“Where does the time go?”
What if we quit saying that? It doesn’t make a difference anyway, and perhaps only serves to dull the brilliant uniqueness of this moment. Is it even possible to “live in the moment” while we are bemoaning the lost ones and plotting the next?
I wrote this article about two months ago for http://www.swagga4christ.com
. It was also published on FaithWriters as one of the daily devotionals. But when I skimmed over it again today, I felt chided. How quickly I forget God’s lessons…
Every January, the world seems to lose track of time. For a few days, all we can think about is how we are going to do things differently next year, in the future. Or, we look back at the last year and feel guilty about things that happened in days gone by.
The Bible doesn’t spend a lot of time talking about the past or the future. In fact, 2 Corinthians 5:17 says, “The old is gone and the new has come.” So, the past is gone and the new is now!
The phrase, “This day”, is used frequently in the Bible. God tells us that He made this day, we can rejoice and be glad! (Ps. 118:24) In Matt. 6:11, Jesus reminds us to pray and thank God for His provision this day.
So, when others talk about New Year’s resolutions, or moan about the past, remember that your choices, actions, attitudes and words matter this minute, right now, this day.
“Choose you this day whom you will serve.” Joshua 24:15
Be present! Stay in the moment!
It might well be the mantra of the decade. It is hummed from the yoga mat, preached from the pulpit and scribbled in the margins of self-help books. I warrant, it’s true. There is little worth in worrying about tomorrow, as it will happen exactly as God intended it to happen without the assistance of human agony. And fretting about yesterday only gives me indigestion and entices me to break open old wounds in an effort to right past wrongs.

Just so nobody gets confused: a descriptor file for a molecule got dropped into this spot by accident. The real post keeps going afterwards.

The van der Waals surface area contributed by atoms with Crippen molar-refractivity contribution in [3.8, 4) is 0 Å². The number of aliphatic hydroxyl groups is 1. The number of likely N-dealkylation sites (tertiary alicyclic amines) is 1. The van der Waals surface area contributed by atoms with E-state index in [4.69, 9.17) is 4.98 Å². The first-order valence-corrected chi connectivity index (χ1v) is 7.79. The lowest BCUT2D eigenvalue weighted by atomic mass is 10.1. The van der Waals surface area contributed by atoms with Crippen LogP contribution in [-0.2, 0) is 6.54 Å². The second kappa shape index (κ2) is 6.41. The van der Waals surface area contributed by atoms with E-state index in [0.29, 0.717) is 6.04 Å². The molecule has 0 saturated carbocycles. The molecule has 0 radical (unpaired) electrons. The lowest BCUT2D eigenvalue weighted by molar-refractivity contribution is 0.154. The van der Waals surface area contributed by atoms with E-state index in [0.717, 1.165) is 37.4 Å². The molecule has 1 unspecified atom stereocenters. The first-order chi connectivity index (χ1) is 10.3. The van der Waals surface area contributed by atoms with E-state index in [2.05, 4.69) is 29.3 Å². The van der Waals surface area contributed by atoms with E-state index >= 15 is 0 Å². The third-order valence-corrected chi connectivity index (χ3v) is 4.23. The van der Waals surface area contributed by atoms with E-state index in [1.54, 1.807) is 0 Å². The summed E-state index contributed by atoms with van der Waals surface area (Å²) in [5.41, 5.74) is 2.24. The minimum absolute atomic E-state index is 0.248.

The humans live in time but our Enemy destines them to eternity. He therefore, I believe, wants them to attend chiefly to two things, to eternity itself, and to that point of time which they call the Present. For the Present is the point at which time touches eternity. Of the present moment, and of it only, humans have an experience analogous to the experience which our Enemy has of reality as a whole; in it alone freedom and actuality are offered them. ~Screwtape in C.S. Lewis’ The Screwtape Letters
I can see the wisdom of his words. I have felt the lingering, nagging, splinter-like pain of regret. I have felt the heart-stopping, immobilizing fret of the future. The great lie is that by attending to either one, I do some good. Perhaps, guilt and regret are part of paying the penalty. Do I think I am earning God’s sympathy or forgiveness through my groveling? Do I think that by making all kinds of logical suggestions about the future I can change God’s course for eternity?
Far better to rest in the finished, past and continuing work of Christ on my behalf. And far better to trust the Creator of the world to be sufficiently wise to sustain me.
-for the past is frozen and no longer flows, and the Present is all lit up with eternal rays. Hence nearly all vices are rooted in the future.